Obesity and health problems: New research on a safeguard mechanism

Obesity and health problems: New research on a safeguard mechanism
NRP1-deficicent mice exhibited significant enlargement of fat cells (right) after 10 weeks of a high-fat diet, compared to mice with functional NRP1 (left). These fattier cells can contribute to increased free fatty acid release into the portal vein, which augments the risk of fatty liver. Credit: Wilson et al., Sci. Immunol. 3, eaan4626 (2018)

Obesity and its negative impacts on health - including metabolic syndrome, type-2 diabetes mellitus and cardiovascular complications - are a global pandemic (Taubes, 2009). The worldwide incidence of obesity has more than doubled since 1980, and in 2014 more than 1.9 billion adults were overweight - and of these, 600 million were obese (World Health Organisation, 2015).

It is believed that obesity induced is caused by excessive fat accumulation that triggers detrimental inflammation and prevents organs from functioning adequately (Olefsky and Glass, 2010). Consequences include poor regulation of blood sugar levels.

Now, however, a new study published in Science Immunology and led by Dr. Przemyslaw (Mike) Sapieha, a professor at the Université de Montréal and researcher at Maisonneuve-Rosemont Hospital, reveals that not all inflammation during weight gain is bad. In fact, a type of inflammatory white blood cell called a Neuropilin1-positive macrophage is critical for preparing for healthy weight gain.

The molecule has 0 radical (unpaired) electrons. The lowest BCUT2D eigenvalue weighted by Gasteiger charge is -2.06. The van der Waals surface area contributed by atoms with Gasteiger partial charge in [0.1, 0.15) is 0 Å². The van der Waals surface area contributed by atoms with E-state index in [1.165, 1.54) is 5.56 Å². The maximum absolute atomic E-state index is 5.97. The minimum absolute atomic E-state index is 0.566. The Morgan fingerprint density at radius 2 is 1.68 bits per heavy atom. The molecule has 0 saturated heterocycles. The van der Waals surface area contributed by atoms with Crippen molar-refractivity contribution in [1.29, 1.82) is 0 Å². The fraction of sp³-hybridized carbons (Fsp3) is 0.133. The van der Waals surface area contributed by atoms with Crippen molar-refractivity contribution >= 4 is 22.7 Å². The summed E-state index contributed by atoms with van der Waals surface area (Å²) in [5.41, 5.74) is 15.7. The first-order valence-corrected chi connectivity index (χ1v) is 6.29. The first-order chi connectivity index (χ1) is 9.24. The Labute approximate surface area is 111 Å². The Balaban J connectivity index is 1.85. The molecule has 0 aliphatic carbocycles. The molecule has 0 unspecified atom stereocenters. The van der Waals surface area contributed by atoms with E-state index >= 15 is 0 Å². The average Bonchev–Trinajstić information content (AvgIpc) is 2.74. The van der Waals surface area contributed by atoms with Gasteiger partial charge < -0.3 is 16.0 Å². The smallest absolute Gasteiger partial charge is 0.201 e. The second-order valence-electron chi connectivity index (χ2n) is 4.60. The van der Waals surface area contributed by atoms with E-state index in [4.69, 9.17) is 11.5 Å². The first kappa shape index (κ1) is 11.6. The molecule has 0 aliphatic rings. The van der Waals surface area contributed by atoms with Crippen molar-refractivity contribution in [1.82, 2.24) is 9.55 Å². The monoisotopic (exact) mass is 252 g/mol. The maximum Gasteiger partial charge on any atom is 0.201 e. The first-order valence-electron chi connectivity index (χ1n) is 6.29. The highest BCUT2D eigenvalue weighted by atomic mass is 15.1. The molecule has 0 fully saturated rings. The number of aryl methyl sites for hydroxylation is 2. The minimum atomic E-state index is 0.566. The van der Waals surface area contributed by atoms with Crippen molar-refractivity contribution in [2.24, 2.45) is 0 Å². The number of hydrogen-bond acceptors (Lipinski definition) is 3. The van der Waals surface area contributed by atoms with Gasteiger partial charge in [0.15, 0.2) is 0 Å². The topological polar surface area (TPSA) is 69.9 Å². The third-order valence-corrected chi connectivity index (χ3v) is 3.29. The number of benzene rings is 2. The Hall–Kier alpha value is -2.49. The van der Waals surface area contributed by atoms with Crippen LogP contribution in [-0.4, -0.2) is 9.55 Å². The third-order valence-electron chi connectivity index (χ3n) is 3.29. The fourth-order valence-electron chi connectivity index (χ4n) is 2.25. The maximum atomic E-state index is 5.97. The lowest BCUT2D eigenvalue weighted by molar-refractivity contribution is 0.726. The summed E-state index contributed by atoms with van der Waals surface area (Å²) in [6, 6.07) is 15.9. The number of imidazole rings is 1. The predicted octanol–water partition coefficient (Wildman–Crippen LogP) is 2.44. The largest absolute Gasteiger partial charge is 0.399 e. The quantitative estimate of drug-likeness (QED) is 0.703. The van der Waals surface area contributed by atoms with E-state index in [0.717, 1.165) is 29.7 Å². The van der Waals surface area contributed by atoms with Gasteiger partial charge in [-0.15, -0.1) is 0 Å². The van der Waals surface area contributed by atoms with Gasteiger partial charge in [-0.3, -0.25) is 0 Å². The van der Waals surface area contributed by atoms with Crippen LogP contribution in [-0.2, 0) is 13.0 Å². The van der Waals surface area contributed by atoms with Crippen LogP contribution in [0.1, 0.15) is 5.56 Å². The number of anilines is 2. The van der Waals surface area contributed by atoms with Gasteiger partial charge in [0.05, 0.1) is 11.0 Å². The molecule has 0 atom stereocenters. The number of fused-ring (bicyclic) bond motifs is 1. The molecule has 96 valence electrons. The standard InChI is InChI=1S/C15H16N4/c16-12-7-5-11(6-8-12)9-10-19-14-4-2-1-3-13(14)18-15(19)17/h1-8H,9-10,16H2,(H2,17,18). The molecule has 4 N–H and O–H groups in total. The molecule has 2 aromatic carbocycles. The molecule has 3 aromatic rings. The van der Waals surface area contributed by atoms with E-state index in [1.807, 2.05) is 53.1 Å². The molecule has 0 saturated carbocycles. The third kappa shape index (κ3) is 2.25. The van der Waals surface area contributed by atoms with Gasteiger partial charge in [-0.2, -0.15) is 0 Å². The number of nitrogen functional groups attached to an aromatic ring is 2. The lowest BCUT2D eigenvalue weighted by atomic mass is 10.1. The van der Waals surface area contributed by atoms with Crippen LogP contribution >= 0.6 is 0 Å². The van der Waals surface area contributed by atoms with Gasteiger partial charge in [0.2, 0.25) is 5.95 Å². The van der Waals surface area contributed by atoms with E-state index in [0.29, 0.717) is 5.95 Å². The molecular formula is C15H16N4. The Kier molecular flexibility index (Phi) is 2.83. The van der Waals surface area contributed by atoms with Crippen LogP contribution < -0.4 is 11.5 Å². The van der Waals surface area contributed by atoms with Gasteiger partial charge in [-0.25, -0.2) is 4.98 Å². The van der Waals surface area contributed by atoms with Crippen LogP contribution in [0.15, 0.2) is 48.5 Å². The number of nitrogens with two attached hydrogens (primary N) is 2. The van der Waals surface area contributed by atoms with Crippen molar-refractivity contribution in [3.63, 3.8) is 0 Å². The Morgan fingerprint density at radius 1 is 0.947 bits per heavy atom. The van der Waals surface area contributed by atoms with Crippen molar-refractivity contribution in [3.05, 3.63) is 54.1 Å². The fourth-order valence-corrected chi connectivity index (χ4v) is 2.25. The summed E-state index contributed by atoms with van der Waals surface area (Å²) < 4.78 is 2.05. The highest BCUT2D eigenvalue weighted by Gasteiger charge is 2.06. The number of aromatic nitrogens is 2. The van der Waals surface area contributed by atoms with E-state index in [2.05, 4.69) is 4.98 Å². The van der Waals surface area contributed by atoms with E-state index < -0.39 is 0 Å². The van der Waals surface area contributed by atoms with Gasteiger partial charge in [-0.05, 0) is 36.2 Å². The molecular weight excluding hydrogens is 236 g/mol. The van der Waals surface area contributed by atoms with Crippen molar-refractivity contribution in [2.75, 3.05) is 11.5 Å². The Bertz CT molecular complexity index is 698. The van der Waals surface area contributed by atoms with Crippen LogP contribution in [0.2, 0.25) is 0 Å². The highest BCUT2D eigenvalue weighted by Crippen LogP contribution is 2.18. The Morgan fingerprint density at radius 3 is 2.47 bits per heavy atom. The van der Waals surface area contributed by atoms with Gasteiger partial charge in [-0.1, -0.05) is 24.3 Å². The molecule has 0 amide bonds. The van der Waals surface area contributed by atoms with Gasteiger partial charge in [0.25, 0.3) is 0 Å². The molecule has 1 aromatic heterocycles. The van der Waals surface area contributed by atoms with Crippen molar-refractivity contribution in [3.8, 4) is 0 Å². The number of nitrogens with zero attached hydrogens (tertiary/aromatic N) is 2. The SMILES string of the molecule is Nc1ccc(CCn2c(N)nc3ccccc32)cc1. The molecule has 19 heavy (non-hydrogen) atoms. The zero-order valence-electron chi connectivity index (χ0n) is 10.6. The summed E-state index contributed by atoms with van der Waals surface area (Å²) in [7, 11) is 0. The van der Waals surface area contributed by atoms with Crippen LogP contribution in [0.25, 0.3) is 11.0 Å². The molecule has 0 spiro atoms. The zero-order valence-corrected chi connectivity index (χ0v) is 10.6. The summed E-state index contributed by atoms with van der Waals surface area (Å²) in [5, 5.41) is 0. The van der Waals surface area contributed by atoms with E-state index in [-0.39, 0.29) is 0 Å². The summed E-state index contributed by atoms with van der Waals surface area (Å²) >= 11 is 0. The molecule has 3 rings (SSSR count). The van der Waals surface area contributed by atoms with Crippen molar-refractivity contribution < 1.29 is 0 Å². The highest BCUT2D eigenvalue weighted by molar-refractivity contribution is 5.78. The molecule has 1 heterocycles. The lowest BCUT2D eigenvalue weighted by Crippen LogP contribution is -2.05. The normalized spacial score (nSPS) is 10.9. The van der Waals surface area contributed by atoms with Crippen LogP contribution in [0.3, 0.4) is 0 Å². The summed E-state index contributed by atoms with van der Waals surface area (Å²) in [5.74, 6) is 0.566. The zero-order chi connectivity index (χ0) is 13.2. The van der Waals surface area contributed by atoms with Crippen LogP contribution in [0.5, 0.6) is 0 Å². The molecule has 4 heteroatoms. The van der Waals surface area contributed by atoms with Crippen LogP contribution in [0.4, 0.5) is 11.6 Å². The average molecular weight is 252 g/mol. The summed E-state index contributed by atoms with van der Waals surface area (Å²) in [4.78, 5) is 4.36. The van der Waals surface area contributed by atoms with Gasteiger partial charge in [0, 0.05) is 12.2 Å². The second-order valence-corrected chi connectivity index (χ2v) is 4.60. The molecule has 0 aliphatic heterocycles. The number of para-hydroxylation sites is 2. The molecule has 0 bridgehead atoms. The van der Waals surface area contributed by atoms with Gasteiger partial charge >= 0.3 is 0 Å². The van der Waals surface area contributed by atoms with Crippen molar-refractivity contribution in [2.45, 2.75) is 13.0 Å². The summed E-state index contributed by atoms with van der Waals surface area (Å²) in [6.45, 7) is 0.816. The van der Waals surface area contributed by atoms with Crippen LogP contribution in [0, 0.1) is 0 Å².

Body fat is made up of billions of called adipocytes that store energy. Depending on how many calories we intake, adipose tissue (body fat) expands or contracts. In order for fat tissue to expand in a healthy manner, it must first be prepared, much like a garden must be plowed before planting seeds.

Dr. Ariel Wilson, a senior postdoctoral fellow in Dr. Sapieha's team and lead author of the new study, found that Neuropilin1-positive macrophage accumulate in fat tissue and orchestrate healthy weight gain. These cells are important in removing excess fat from the body and also help build the body's infrastructure to accommodate new fat reserves without causing complications typically associated with obesity.

Obesity and health problems: New research on a safeguard mechanism
Accretion of NRP1-expressing macrophages in fat tissue during high fat diet-induced weight gain in mice. Credit: Wilson et al., Sci. Immunol. 3, eaan4626 (2018)

The study also demonstrates that transferring Neuropilin1-positive immune cells (through the bone marrow) to mice that lack them actually helps the animals regain control of their and makes the animals metabolically healthier in general.

In sum, this study demonstrates that a subset of immune cells is critical for ensuring healthy weight gain. The study's findings are important in helping understand the complications that arise from obesity.


Explore further

Why do some obese people have 'healthier' fat tissue than others?

More information: Ariel Molly Wilson et al. Neuropilin-1 expression in adipose tissue macrophages protects against obesity and metabolic syndrome, Science Immunology (2018). DOI: 10.1126/sciimmunol.aan4626
Journal information: Science Immunology

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